© RANDI BEERS – SPECIAL TO THE TRURO DAILY NEWS
Students march from North Colchester High School to the creamery for Tatamagouche's first annual Let Me Be Me diversity celebration Thursday PHOTO BY RANDI BEERS – SPECIAL TO THE TRURO DAILY NEWS
BY RANDI BEERS
SPECIAL TO THE TRURO DAILY NEWS
TATAMAGOUCHE – Eight-year-old Megan Morris-Clark has something to say to people in her hometown.
“My message is it doesn’t matter if you are different, you always have your place in the world,” the third grader said of the drawing she made for Tatamagouche’s first Let Me Be Me Celebration of Diversity Thursday afternoon.
Elementary school principal Brian Holmes organized the rally with teachers at the school, which included the presentation of the play “Lig and Bittle” in the morning, a rally from North Colchester High School across town to the creamery, and an hour-long talent show centred around the theme of diversity.
“The idea is to spread the message that everyone is different and unique and we shouldn’t be mean to each other just because we come in different shapes and sizes,” said Holmes.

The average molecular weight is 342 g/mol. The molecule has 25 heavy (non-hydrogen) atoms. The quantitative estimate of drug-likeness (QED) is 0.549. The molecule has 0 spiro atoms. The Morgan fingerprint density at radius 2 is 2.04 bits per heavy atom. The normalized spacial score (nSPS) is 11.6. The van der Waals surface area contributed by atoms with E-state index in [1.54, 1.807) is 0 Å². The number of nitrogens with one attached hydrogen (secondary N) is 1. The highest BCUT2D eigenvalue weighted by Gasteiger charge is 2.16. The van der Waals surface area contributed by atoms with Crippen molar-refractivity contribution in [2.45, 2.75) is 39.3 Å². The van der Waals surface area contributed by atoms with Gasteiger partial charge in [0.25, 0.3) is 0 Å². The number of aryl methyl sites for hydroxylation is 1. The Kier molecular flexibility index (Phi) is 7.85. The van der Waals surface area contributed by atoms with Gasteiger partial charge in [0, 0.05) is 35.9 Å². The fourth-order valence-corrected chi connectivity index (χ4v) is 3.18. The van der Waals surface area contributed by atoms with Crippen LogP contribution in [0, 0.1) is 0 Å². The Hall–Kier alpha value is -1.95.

Almost 400 students from the elementary and high school participated in the event along with school faculty and members of the community. Colourful banners and signs were on display, outlining what diversity means to them.
Vincent Corlett-Reeves, 17, says his sign, which he made with his friends, was inspired by Bob Marley.
“Our teachers were playing Bob Marley in class and we started getting great ideas,” he said.
The performance part of the event started with an elementary school singing O Canada in English, French and sign language, followed by elementary school students performing an African welcome song.
Seven-year old Genelyn Hunt sang a solo performance of Cyndi Lauper’s True Colours, while students waved rainbow-coloured ribbons and did cartwheels in the background. Grade 3 teacher Leslie Mullings recited a poem he wrote with the help of his class. Mullings donned an afro hairstyle and asked the crowd: “What if you went to draw a rainbow, and looked in your pencil case, and the only colour you saw was purple?”
“What? We need variety!” his class chanted from the stage, arms crossed.
Grade 11 student Emma Bush also entertained the crowd with a cover of John Mayer’s Waiting for the World to Change. She says she was inspired to perform the song because of the message in its lyrics.
“I read into it. We live in a world where we crave change and we often think of waiting as a passive word,” said the 16-year-old. “But we can be active in our waiting, like in the events today.”
The afternoon ended with a pledge to celebrate diversity and a short speech by Holmes, where he congratulated the crowd for their enthusiasm and presented a diversity mural created by elementary students and faculty.
Holmes says he hopes to make the rally an annual event.